2013: Shelby Eastern Schools hired Linda Coleman as new superintendent.

2008: The Shelby County Plan Commission approved to rezone the site of a proposed business park near the Pleasant View interchange at I-74. The project was to be a support service facility for Honda, which had a rule that no such facility could be within 30 miles of a plant. The Pleasant View exit was 32 miles from the Greensburg plant.

2003: A ground-breaking ceremony for fiber optic cable installation was held at Morristown Junior-Senior High School. Participants were Phil Nigh, Donna Tracy, Brent Fuchs, Linda Muegge, Elaine Haehl, Leigh Langkabel, Mark McNeely, Kim Baker, Dave Benefiel and Tim Hills.

1998: Curtis Gahimer, a 14-year-old Shelbyville High School student, scored in the top 5 percent on the Indiana High School Mathematics test. Curtis, the son of Kim and Jerry Gahimer, was one of eight students in the state to get a perfect score on the exam.

1993: Indiana University broadcaster Don Fischer joined Rick Bartlett and Mary Carter for a round of golf at the Elks Blue River Country Club. Fischer said when he first started play-by-play announcing, he had sought the advice of Art Kendall, who would later own WOOO radio in Shelbyville.

1988: The Shelbyville school board approved transfers for teachers Phil Howell, from Coulston to Loper, and Tom Pile, from Pearson to Coulston. The board also approved the retirements of custodian Barbara Hamilton and George Boyd, a junior high math teacher who would remain in his position one more year. The board then approved the following summer school teachers: Peggy Boyd, Bertie Cranford, Laura Heaton, Jeri Jones, Linda Land, Earlene Wheeler, James Farnsley, DeLane Ramsey, Kim Scarlett, Annette Weintraut, Tina Beck, Annette Craft, Jo Dunaway, Mary Jester, Thoma Bastin, Tom Davis and Kathy Morrow.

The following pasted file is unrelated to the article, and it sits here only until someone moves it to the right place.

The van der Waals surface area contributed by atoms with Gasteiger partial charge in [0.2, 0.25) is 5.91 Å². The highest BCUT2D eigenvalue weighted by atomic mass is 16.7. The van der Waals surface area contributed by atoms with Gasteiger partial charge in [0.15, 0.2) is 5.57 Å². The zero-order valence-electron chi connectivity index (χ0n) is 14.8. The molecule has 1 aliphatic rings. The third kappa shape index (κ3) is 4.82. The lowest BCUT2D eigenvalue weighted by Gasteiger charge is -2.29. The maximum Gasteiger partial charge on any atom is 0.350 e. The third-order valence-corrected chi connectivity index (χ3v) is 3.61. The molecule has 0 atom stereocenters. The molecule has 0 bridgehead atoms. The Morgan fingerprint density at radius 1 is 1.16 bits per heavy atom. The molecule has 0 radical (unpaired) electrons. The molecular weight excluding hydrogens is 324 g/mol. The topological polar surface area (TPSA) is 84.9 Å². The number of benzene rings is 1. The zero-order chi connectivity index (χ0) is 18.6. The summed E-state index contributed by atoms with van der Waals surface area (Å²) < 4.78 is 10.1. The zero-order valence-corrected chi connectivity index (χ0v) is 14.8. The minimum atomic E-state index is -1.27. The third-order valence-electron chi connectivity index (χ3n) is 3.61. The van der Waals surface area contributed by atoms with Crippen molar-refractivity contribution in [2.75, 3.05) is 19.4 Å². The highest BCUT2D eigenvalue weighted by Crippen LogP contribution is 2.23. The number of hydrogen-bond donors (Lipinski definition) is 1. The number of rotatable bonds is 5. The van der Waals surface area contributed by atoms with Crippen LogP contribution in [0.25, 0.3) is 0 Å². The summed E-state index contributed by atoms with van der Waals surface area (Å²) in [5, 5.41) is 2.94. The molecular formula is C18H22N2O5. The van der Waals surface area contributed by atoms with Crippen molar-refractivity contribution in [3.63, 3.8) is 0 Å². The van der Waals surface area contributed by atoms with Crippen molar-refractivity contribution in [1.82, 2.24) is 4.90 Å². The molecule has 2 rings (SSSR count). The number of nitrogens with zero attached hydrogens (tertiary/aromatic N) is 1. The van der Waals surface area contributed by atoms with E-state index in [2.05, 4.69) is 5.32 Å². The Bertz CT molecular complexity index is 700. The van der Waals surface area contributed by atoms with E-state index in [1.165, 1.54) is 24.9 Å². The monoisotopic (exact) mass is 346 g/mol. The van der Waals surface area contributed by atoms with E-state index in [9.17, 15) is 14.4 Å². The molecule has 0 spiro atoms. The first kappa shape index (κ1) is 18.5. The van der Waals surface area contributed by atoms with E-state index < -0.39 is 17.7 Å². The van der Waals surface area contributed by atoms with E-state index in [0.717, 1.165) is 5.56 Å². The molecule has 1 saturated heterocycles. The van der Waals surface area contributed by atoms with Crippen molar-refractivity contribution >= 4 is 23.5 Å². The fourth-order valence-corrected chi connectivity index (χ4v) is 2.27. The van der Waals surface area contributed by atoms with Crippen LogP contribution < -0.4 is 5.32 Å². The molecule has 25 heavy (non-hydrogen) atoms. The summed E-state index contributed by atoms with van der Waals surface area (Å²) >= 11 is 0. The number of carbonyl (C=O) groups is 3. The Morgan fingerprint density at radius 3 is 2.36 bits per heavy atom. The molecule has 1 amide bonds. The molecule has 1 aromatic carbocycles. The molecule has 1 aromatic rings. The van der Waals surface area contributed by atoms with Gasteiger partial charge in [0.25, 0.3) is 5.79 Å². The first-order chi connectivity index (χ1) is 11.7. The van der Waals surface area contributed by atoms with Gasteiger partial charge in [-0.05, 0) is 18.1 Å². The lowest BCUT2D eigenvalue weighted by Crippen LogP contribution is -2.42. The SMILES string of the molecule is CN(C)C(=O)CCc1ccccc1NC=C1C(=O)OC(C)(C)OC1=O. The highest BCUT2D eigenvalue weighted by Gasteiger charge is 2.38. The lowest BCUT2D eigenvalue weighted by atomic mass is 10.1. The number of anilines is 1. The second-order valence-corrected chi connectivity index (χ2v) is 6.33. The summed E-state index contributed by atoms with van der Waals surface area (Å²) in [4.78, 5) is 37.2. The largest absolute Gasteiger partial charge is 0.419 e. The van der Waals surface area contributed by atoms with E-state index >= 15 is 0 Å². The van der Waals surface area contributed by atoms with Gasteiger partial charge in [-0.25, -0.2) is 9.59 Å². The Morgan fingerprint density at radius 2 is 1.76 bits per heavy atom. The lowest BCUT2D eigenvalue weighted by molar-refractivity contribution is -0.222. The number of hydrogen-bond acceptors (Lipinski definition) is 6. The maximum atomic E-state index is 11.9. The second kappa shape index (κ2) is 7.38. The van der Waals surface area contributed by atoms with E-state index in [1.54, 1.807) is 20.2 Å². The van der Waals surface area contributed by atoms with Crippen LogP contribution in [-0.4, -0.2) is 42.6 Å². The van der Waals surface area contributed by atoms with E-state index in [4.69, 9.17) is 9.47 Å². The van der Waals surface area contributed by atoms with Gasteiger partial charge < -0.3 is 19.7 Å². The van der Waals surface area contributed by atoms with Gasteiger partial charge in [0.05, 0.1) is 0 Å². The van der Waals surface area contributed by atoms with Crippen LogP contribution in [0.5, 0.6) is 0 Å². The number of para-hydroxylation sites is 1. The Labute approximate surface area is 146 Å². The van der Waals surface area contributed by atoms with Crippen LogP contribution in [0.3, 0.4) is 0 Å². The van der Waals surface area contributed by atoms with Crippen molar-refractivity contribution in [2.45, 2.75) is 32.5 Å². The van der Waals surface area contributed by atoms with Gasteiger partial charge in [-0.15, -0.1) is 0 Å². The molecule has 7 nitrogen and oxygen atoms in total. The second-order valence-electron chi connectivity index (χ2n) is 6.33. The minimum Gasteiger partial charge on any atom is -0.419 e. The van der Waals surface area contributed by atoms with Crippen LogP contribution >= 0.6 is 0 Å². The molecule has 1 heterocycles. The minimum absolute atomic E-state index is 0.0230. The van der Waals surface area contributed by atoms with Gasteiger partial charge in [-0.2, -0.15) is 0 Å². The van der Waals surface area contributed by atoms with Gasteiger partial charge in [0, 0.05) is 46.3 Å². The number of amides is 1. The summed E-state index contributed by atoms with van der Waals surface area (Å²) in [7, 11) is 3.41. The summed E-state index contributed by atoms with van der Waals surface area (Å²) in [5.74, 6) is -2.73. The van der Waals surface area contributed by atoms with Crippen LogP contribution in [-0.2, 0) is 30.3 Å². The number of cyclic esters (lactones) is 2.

1983: Sharon Jackson, 23, was named Waldron girls basketball coach. Jackson had played at Ball State University. She was the seventh head coach for the Waldron girls since 1980.

1978: Randall Clevenger was named varsity basketball and cross country coach at Southwestern High School. He succeeded Marty Echelbarger, who had taken a position at Owen Valley.

1973: Shelbyville baseball team members Kent Laird and Tom Nartker were recipients of awards at the Shelbyville Optimist Club meeting. Laird won the Glenn McNamara award and Nartker received the batting average trophy from Coach Tom Hession.

1968: Mike McDaniel, of Waldron, won the agricultural sales demonstration category at the Indiana Future Farmers of America convention.

1963: Barry Graves, 14, and Roger Shaw, 13, attained Eagle Scout. Floyd Lancaster was their Scoutmsater at First Methodist Church.

1958: A bronze marker placed before the graves of William Daniel, a Revolutionary War soldier, and his wife, was dedicated by the local D.A.R. chapter at Sand Hill Cemetery in Sugar Creek Township. The marker was presented by Josephine Morrison in memory of her mother, the late Laura Ray Morrison, great-great-granddaughter of Mr. Daniel.

1953: Work was completed on the new Flat Rock fire station, built entirely by volunteer labor. Stairstep construction at the rear was left so that a recreation center could be built on behind later. Funding for the project had mostly come from the annual Pumpkin festival. A dedication program was led by Norman, Lloyd and Kenneth Barnett; Fritch Fleener; "Slim" Hines; Harold Endicott and Dr. John Davis.

1948: Three vapocillin rebreathing vaporizers were installed at Major Hospital. The state-of-the-art technology was a gift from the Kappa Delta Phi sorority.

1943: Will and Frances (Jones) Stephan celebrated their 50th wedding anniversary. Mr. Stephan was the senior partner in the Stephan Brothers Shoe Store, the oldest business firm in the city. His childhood home had stood on the site that eventually was occupied by the store on East Washington Street.

1938: Over 1,500 attended a Shelbyville High School band concert at Laura Morrison Park, given in the bandshell. The band planned to return in a week to play Sousa's March.

1933: Three Shelby County girls graduated from Ball State College: Ruth Young, Ellen Stewart and Ruth McNeely.

1928: Meigs Optical Shop moved from the Shelby Hotel to the Query building in the southeast corner of the square which was being vacated by the Armo store. The Atlantic and Pacific Tea Company was moving into the Shop's former location.